Corey Evans vs. Firmanich Travelers

In this case, Corey Evans filed a petition for reconsideration of a workers' compensation decision from December 20, 2013. The Workers' Compensation Appeals Board found that the petition was untimely and dismissed it. The Board noted that the time limit for filing a petition for reconsideration is jurisdictional and that the deadline for filing was March 6, 2014, but the petition was not filed until March 26, 2014. The Board also noted that even if the petition had been timely-filed, it would have been denied on the merits for the reasons stated in the WCJ's Report.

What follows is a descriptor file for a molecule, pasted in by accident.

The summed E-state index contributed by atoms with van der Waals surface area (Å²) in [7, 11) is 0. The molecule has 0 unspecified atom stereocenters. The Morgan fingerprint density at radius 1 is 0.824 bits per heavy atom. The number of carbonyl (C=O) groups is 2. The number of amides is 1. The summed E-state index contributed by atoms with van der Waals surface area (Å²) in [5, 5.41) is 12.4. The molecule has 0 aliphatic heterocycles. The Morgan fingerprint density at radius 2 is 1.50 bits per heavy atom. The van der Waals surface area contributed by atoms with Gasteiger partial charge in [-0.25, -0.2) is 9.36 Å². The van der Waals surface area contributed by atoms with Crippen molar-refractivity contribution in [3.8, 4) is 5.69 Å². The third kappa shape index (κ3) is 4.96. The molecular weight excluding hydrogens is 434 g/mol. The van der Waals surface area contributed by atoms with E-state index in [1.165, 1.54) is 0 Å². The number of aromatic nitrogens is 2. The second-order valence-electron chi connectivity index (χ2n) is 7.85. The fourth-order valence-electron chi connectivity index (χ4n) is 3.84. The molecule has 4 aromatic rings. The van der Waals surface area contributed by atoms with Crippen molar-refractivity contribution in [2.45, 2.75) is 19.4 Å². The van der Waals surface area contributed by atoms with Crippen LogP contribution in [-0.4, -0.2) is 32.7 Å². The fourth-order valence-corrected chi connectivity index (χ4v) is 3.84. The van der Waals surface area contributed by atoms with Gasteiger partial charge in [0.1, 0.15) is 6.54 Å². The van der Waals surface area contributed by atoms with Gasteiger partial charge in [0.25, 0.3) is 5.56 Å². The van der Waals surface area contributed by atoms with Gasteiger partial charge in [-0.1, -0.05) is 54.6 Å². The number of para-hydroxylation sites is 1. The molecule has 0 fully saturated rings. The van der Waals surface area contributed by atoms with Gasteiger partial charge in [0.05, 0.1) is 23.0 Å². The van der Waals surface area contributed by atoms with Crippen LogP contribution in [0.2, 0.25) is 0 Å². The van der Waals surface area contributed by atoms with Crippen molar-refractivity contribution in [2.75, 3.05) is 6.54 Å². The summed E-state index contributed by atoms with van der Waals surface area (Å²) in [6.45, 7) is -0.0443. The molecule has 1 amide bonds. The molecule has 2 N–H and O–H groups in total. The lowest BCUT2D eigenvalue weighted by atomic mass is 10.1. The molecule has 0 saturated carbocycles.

FIRMANICH TRAVELERS COREY EVANS WORKERS’ COMPENSATION APPEALS BOARDSTATE OF CALIFORNIACOREY EVANS, Applicant,vs.FIRMANICH; TRAVELERS, Defendants.Case No. ADJ7644729(Los Angeles District Office)OPINION AND ORDERDISMISSING PETITIONFOR RECONSIDERATION            We have considered the allegations of the Petition for Reconsideration and the contents of the Report and Recommendation on Petition for Reconsideration of the workers’ compensation administrative law judge (WCJ). However, based on our review of the record, it appears the untimely and must be dismissed.            Labor Code section 5903 allows twenty (20) days to file a petition for reconsideration, and the time for filing may be extended five (5) days for mailing (Code Civ. Proc., § 1013; WCAB Rule 10507). A petition for reconsideration is deemed filed on the day it was actually received at the appropriate district office and not on the date it was deposited in the mail. (Valle v. Workers’ Comp. Appeals Bd. (1973) 38 Cal.Comp.Cases 468 (writ den.); Oliver v. Structural Services and Zenith National Ins, Co. (1978) 43 Cal.Comp.Cases 596 (Appeals Board Panel Opinion); County of Lake v. Workers’ Comp. Appeals Bd. (Helbush) (1984) 49 Cal.Comp.Cases 627 (writ den.).) The time limit for filing a petition for reconsideration is jurisdictional so that the Appeals Board lacks the power to grant an untimely peititon. (Maranian v. Workers’ Comp. Appeals Bd. (2000) 81 Cal.App.4th 1068 [65 Cal.Comp.Cases 650]; Rymer v. Hagler (1989) 211 Cal.App.3d 1171; Scott v. Workers’ Comp. Appeals Bd. (1981) 122 Cal.App.3d 979 [46 Cal.Comp.Cases 1008].)            Here, it appears that the Findings and Orders of December 20, 2013 were served on applicant’s attorney but not on applicant himself. However, applicant states in his Petition for Reconsideration that he had actual notice of the Findings and Orders on February 14, 2014. In that case, applicant had 20 , days, not 25 days, to file a timely petition for reconsidera

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